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How To Make The Most Of Your Virtual College Visit

If you’ve read our blog post about what to do when you can’t tour colleges in person, you know that there are plenty of ways to search for schools from the comfort of your own home. From Zoom calls to virtual campus visits, it’s never been easier to interact with current students and admissions representatives.


So, how do you ensure that these are worthwhile experiences? How can you make sure that you leave an information session with a good idea of what the school is like? By asking the right questions and paying attention to the right things! Even with campus practically at your fingertips, it can be difficult to figure out what to look for—and that’s why we’re here. Read on to find out how to make the most of your virtual visits.


On campus tours…


  • Pay attention to the additional information offered. Virtual campus tours will typically allow you to click on notable buildings and either read more information or hear a pre-recorded tour guide speak about them. It’s easy to skip through these if you’re speeding through the tour, but take the time to slow down. The context and history behind buildings can be fascinating, and it’s also important to know the exact purposes of places—that medieval-looking castle on campus may look decorative to you, but could actually be a dorm, a library, or even a research center. You never really know!


  • Look out for the facilities relevant to your interests. If you’re an athlete, you’ll want to see the on-campus gym and recreation center. If you’re hoping to major in STEM, try to get a look at the chemistry classrooms. (Not all online tours will offer interior views.)


  • Be aware of spacing. How far are the first-year dormitories from hubs of student activity like the dining hall, student center, or library? And just how far are certain academic buildings from each other? Distance can be tricky to gauge from a screen, but these are important questions nonetheless. You might want to know, for instance, how early you’ll have to wake up to make it from your room to a class. And you’ll also need to know how far your classes are located from each other—you don’t want to have a class in the math building that ends at 2 and have only ten minutes to get to a different hall all the way across campus.


  • Take note of accessibility. Make sure that there are ADA-compliant ramps, elevators, and toilets, as well as adequate space in general for students with disabilities who may require wheelchairs or service animals.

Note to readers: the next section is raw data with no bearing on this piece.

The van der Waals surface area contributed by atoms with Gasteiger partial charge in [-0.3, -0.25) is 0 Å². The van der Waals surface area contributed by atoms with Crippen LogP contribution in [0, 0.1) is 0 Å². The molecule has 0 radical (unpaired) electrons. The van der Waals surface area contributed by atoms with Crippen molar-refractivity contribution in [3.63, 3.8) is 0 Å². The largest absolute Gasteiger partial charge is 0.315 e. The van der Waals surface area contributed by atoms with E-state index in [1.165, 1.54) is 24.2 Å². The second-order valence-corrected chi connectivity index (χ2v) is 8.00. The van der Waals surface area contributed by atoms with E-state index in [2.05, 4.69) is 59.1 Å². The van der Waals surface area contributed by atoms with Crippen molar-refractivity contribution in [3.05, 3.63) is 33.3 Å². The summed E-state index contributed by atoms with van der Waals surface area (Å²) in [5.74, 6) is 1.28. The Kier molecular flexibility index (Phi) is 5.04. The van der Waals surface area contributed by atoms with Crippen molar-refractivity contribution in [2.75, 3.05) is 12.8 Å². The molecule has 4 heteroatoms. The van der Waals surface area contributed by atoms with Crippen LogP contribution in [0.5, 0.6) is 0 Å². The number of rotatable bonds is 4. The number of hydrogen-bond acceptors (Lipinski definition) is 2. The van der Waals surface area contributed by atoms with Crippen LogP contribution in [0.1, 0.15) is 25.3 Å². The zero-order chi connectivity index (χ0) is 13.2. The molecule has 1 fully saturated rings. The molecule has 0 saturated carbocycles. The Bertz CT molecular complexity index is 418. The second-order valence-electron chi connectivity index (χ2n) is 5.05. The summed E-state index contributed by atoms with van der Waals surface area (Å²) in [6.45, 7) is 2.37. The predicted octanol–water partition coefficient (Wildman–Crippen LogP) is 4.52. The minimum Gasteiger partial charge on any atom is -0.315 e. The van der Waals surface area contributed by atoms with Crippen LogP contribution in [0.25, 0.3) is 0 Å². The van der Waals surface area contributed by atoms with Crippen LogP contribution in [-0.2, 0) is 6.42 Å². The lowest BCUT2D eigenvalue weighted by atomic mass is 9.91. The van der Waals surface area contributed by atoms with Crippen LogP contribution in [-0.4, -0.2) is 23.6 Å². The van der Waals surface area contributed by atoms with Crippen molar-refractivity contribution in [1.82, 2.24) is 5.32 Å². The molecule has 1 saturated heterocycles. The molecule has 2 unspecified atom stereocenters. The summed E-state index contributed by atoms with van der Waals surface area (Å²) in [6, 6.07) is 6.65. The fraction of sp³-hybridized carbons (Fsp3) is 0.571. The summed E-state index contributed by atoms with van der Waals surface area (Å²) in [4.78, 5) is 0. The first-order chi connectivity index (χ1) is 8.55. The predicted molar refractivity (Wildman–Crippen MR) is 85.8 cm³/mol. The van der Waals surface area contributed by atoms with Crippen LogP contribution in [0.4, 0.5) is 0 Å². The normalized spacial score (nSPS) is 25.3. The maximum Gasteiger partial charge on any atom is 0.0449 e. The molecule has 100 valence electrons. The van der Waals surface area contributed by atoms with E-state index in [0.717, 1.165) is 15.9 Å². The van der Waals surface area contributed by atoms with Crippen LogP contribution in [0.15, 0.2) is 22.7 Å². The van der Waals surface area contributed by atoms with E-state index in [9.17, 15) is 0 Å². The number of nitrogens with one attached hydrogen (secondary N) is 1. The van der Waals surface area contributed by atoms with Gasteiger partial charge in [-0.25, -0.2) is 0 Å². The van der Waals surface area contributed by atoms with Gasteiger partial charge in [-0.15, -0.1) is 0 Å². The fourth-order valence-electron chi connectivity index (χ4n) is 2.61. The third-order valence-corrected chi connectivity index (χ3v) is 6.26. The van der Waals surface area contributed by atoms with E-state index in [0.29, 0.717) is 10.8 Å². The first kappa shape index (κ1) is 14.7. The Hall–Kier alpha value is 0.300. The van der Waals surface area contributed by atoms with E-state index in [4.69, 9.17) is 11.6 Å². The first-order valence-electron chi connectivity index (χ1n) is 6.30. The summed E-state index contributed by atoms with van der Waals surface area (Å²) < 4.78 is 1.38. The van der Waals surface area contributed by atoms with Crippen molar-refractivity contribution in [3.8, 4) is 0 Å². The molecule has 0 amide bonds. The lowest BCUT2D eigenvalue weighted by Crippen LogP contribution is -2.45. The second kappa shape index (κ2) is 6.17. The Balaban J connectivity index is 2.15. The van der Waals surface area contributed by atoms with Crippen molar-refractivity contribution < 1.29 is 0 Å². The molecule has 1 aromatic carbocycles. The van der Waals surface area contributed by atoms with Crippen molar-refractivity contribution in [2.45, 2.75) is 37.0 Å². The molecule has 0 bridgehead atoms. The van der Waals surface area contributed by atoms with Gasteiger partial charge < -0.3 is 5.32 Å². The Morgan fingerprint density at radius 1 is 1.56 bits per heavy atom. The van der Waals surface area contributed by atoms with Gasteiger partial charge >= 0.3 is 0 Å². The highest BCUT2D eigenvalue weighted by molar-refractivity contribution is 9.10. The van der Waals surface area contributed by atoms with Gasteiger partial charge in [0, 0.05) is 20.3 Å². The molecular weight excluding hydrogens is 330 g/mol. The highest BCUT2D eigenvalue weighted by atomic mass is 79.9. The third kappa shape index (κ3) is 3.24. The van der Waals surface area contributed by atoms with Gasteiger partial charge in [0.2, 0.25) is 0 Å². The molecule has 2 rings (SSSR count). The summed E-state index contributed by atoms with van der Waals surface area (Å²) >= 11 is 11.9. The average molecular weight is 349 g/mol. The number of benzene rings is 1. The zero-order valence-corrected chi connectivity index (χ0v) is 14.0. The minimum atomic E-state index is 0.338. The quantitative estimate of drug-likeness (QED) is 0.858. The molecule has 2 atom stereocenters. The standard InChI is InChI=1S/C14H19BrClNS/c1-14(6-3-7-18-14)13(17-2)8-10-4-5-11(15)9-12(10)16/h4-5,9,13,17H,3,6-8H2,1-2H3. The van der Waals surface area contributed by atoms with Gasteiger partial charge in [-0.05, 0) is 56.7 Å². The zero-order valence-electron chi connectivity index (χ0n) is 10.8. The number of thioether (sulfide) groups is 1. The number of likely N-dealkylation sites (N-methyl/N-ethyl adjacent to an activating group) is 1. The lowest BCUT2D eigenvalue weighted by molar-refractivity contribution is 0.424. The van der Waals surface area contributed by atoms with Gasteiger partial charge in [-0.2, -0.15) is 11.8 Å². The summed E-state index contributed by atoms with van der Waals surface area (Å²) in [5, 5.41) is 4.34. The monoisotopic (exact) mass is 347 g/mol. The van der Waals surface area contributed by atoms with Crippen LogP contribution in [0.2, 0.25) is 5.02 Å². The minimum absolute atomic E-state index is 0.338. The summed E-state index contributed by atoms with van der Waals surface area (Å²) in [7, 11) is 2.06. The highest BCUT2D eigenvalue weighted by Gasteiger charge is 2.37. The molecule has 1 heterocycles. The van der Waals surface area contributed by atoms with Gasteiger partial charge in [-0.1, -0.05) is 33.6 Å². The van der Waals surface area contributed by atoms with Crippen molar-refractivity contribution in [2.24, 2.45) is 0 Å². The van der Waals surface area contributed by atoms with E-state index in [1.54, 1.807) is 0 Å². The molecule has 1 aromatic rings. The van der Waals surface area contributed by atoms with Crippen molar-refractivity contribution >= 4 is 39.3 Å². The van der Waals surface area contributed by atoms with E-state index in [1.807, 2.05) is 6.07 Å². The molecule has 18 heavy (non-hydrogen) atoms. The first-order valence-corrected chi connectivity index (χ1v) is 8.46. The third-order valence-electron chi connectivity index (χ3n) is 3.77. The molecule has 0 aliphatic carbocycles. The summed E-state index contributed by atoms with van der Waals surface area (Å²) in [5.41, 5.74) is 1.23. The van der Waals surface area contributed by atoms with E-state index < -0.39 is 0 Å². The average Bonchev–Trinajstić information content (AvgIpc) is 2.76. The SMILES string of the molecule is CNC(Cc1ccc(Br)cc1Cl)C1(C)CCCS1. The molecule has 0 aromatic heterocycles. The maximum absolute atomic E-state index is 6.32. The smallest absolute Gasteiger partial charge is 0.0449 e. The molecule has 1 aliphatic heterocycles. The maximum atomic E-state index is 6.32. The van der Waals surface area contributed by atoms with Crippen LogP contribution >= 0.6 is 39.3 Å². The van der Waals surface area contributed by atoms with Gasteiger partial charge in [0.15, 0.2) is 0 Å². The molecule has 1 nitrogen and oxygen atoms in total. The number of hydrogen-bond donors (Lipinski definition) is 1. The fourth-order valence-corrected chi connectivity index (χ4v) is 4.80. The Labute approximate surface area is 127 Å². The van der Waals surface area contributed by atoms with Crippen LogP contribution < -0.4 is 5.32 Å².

What To Do When You Can't Tour Colleges In Person

In information sessions…


  • Do your research before, and refrain from asking questions with answers that might be readily available online. Location and school size, for example, are facts you can quickly and easily locate on a university’s website. Use the information session to dig deeper about admissions-related questions that may have more complex answers: what they look for in applicants, whether a certain kind of application type is recommended or preferred, or whether financial need can affect admission.


  • Take notes. It’s good to have a notepad handy, or a blank Google Doc pulled up in a separate window. You’ll want to jot down important dates, application advice, and any personal anecdotes offered.


When speaking to current students…


  • Ask about the things you won’t hear about on tours or in information sessions. At their cores, campus tours and open houses share only basic application information and broad perspectives of the school. So, take this chance to ask about the smaller, more random things like the intricacies of dorm life or larger things, like what students do for fun on the weekends. Don’t be afraid to get personal; many students are happy to share this information with you. Some of our suggestions: How was your first-year dorm experience? Is there accessible transportation to off-campus necessities, like grocery and convenience stores? Have you had positive experiences with university mental health services? Does Greek life play a large role in the social scene? What’s your favorite place to eat on campus? What has been your favorite class? Is the course registration process difficult to navigate?


  • Try to hear out both the highs and lows. College isn’t perfect, and every student will have things they love about it as well as things they dislike. Ask: What’s your favorite thing about this school? Your least favorite? What do you wish you had done differently your freshman year?


And above all…


Have fun, and try to picture yourself there! This is easier said than done—after all, you’re looking at a screen, not standing on a physical campus—but with so many options at your disposal, you’re bound to get a good feel for a few schools.


Remember that you’re exploring the places in which you might spend the next few years of your life, and let that thought excite you. This process can be daunting at times, but it may also help you discover more about yourself. With our help, you can be ready for whatever comes your way.

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Author: Julianna Chen

Julianna Chen is currently in her second year at Emory University, where she studies creative writing and Chinese. She is the managing editor of Lithium Magazine and a contributing writer for When not writing, she is watching a movie or eating a stroopwafel, sometimes both at the same time.